Let’s Talk Triathlon – Advice from a Coach Ep. 1


In the first of a new series, Race Space team member and passionate triathlete and coach, Chris Wallace discusses the key challenges that amateur triathletes can face and offers his advice on how to overcome these obstacles and excel in your target race…

For any athlete training for a triathlon, the one component that money can’t buy is time. With three sports to train for, together with strength and conditioning and recovery days, the challenge of training for a triathlon can often seem daunting for newcomers to the sport. Fitting training around already busy work, family, and social lives can be a difficult endeavour…

However, the challenge need not be insurmountable if athletes follow the following tips:

Be honest with yourself: The first key step for any amateur triathlete is to honestly evaluate how much time they will be able to dedicate to training. While this may be difficult for any athlete to predict, if you can honestly safeguard a set amount of time each week, this will allow you to plan key sessions effectively and ensure consistency. This will remove the usual stress of chasing training hours and questioning of whether you are training enough. Instead, any additional time you can dedicate during the week to training will always be seen as a bonus!

Be time-efficient: The key to maximising the amount of time you can dedicate to training is to try and fit it in to your daily routine where possible. It could be using your commute for a run session or using your workplace gym for a lunchtime spin class. Through effective planning, athletes can often fit in more training hours than they had previously thought without disrupting their work, family, and social lives.

Consistency is key: It’s far more beneficial for an athlete to maintain a consistent training volume each week, rather than undertaking huge training weeks, followed by long periods of inactivity. Consistency of training allows an athlete’s body to gradually adapt to the training stimulus they apply. It’s inevitable that during certain weeks, training will need to take a backseat to work, family or social commitments. Very often athletes will panic and look to try to compensate for missed sessions in the following week. This overtraining is a recipe for injury and illness! It is important to recognise that improvements don’t come from a single training session but from months of consistent training.

Use a coach: One of the biggest challenges for time-pressured athletes can be planning and monitoring your own training. If you’re on your own, you will never think you’re doing enough and will likely over train, burnout or get injured. Having an expert in your corner who can monitor and review your training and progress, tailor your training plan to your goals and lifestyle, and offer technical advice and instruction can be an invaluable investment, ensuring you make the most of your training time and providing a constant monitor and feedback point on how you’re performing. It’s incredibly reassuring to know you have someone experienced and knowledgeable to turn to with any questions or issues you might have. Athletes can often spend hundreds of pounds looking to make marginal gains through more aerodynamic or technically advanced equipment, without realising that for a fraction of this cost, they can make serious improvements through developing the main engine, themselves!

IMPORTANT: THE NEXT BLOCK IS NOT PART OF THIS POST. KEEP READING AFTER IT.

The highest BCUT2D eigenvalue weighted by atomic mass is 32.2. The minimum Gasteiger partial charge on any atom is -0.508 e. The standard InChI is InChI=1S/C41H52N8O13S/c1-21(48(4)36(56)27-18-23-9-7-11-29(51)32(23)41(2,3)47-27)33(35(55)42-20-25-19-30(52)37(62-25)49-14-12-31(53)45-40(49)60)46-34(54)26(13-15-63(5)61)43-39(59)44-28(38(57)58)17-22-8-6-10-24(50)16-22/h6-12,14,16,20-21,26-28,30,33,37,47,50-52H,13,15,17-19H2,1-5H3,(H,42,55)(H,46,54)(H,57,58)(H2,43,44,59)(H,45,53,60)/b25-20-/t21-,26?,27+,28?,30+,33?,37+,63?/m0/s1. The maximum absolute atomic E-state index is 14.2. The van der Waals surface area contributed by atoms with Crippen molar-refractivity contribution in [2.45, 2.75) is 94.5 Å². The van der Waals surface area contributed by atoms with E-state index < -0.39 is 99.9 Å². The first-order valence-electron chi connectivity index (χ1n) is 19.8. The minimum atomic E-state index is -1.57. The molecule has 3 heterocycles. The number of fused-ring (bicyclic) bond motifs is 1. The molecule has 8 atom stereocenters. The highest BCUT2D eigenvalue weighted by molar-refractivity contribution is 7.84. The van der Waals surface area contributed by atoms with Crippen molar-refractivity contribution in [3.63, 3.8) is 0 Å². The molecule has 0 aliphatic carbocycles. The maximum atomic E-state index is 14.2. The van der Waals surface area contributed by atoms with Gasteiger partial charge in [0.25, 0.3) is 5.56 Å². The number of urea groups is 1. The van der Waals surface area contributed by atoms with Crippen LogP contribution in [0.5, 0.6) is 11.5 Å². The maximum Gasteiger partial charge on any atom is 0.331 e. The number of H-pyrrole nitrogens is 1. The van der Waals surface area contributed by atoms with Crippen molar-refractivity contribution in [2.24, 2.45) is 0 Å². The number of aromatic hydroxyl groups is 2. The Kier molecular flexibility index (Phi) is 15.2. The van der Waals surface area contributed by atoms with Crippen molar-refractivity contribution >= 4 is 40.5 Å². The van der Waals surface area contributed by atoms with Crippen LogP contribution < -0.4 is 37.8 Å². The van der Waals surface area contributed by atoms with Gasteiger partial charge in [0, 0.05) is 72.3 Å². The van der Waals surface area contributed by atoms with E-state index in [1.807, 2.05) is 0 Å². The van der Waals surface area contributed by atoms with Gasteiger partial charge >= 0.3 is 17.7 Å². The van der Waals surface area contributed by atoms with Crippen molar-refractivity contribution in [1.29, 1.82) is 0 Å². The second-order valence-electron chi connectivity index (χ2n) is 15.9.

Don’t sabotage your training: In the hours you’re not training, it’s very easy to neglect the other key aspects of training: nutrition and recovery. Training hard places a stress on the body, and unlike the professionals, amateur triathletes have to combine this training stress with the other stresses that come from busy work, family and social lives. It’s therefore crucial that you provide the optimum conditions for your body to deal with and cope with these stresses through ensuring that you are fuelling your body with the right macro and micro nutrients and getting sufficient sleep. It’s only through providing these optimal conditions that your body can adapt to the stress of training and thus you can realise the performance gains you’re seeking!

Have fun: For any amateur triathlete, it’s sometimes important that the reason we do triathlon is the love of the sport! Very often, triathletes can find that the pressures of hectic schedules and missed sessions can cause them to become stressed and unhappy. Sometimes it’s important to take a step back and realise that training, while sometimes tough, should always be fun! Don’t be afraid to take break from training to recharge the batteries. You’ll often find the fire will be burning even brighter when you return to training!

As part of this new blog series, I look forward to sharing further advice to aid you along every step of your triathlon journey, from technical training tips, to equipment advice, to race-day nutrition!  

If you’re still not certain which event you’d like to make your big target for the season, join me for the next blog where I’ll be discussing how to go about planning your next big race…

July 27, 2017

Chris Wallace

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